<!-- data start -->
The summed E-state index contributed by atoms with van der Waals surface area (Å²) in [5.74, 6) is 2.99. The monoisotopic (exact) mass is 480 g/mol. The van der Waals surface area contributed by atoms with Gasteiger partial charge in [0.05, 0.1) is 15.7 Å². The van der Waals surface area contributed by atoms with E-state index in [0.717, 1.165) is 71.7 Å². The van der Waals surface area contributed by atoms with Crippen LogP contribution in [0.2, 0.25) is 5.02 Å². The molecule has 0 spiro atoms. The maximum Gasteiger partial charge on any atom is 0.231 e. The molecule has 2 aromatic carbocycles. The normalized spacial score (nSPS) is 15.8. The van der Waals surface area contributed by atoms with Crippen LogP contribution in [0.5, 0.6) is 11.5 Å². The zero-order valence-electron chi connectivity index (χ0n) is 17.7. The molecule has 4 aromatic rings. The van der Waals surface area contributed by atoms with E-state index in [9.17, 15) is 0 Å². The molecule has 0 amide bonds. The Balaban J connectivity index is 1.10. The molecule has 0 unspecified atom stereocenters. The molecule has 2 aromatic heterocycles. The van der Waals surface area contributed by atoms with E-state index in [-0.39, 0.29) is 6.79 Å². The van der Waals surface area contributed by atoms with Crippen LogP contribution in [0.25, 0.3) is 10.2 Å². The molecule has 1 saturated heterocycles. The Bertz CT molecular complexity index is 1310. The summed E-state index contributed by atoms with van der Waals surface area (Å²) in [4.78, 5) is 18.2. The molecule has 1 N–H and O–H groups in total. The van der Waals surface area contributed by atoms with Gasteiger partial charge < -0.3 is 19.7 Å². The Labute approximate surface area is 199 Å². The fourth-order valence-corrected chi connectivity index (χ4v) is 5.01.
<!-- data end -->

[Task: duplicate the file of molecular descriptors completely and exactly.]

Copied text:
The summed E-state index contributed by atoms with van der Waals surface area (Å²) in [5.74, 6) is 2.99. The monoisotopic (exact) mass is 480 g/mol. The van der Waals surface area contributed by atoms with Gasteiger partial charge in [0.05, 0.1) is 15.7 Å². The van der Waals surface area contributed by atoms with E-state index in [0.717, 1.165) is 71.7 Å². The van der Waals surface area contributed by atoms with Crippen LogP contribution in [0.2, 0.25) is 5.02 Å². The molecule has 0 spiro atoms. The maximum Gasteiger partial charge on any atom is 0.231 e. The molecule has 2 aromatic carbocycles. The normalized spacial score (nSPS) is 15.8. The van der Waals surface area contributed by atoms with Crippen LogP contribution in [0.5, 0.6) is 11.5 Å². The zero-order valence-electron chi connectivity index (χ0n) is 17.7. The molecule has 4 aromatic rings. The van der Waals surface area contributed by atoms with E-state index in [9.17, 15) is 0 Å². The molecule has 0 amide bonds. The Balaban J connectivity index is 1.10. The molecule has 0 unspecified atom stereocenters. The molecule has 2 aromatic heterocycles. The van der Waals surface area contributed by atoms with E-state index in [-0.39, 0.29) is 6.79 Å². The van der Waals surface area contributed by atoms with Crippen LogP contribution in [0.25, 0.3) is 10.2 Å². The molecule has 1 saturated heterocycles. The Bertz CT molecular complexity index is 1310. The summed E-state index contributed by atoms with van der Waals surface area (Å²) in [4.78, 5) is 18.2. The molecule has 1 N–H and O–H groups in total. The van der Waals surface area contributed by atoms with Gasteiger partial charge < -0.3 is 19.7 Å². The Labute approximate surface area is 199 Å². The fourth-order valence-corrected chi connectivity index (χ4v) is 5.01.